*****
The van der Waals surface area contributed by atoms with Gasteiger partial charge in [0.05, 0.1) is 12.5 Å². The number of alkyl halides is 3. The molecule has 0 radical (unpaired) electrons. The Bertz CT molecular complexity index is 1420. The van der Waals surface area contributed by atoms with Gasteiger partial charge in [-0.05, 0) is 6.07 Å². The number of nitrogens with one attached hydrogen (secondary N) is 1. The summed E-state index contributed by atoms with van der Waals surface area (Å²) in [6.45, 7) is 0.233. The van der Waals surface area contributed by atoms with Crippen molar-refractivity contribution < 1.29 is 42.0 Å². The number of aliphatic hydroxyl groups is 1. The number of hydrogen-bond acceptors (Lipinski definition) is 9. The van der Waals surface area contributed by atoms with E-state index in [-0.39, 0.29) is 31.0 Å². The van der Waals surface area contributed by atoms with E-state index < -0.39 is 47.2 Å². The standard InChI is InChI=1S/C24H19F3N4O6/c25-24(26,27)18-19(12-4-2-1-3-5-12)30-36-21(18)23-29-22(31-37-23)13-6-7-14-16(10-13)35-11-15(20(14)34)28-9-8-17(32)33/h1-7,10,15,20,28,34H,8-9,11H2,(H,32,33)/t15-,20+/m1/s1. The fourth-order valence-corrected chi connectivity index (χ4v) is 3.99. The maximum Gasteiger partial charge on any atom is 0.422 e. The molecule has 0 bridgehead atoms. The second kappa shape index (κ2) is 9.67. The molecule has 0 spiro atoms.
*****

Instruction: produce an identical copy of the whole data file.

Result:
The van der Waals surface area contributed by atoms with Gasteiger partial charge in [0.05, 0.1) is 12.5 Å². The number of alkyl halides is 3. The molecule has 0 radical (unpaired) electrons. The Bertz CT molecular complexity index is 1420. The van der Waals surface area contributed by atoms with Gasteiger partial charge in [-0.05, 0) is 6.07 Å². The number of nitrogens with one attached hydrogen (secondary N) is 1. The summed E-state index contributed by atoms with van der Waals surface area (Å²) in [6.45, 7) is 0.233. The van der Waals surface area contributed by atoms with Crippen molar-refractivity contribution < 1.29 is 42.0 Å². The number of aliphatic hydroxyl groups is 1. The number of hydrogen-bond acceptors (Lipinski definition) is 9. The van der Waals surface area contributed by atoms with E-state index in [-0.39, 0.29) is 31.0 Å². The van der Waals surface area contributed by atoms with E-state index < -0.39 is 47.2 Å². The standard InChI is InChI=1S/C24H19F3N4O6/c25-24(26,27)18-19(12-4-2-1-3-5-12)30-36-21(18)23-29-22(31-37-23)13-6-7-14-16(10-13)35-11-15(20(14)34)28-9-8-17(32)33/h1-7,10,15,20,28,34H,8-9,11H2,(H,32,33)/t15-,20+/m1/s1. The fourth-order valence-corrected chi connectivity index (χ4v) is 3.99. The maximum Gasteiger partial charge on any atom is 0.422 e. The molecule has 0 bridgehead atoms. The second kappa shape index (κ2) is 9.67. The molecule has 0 spiro atoms.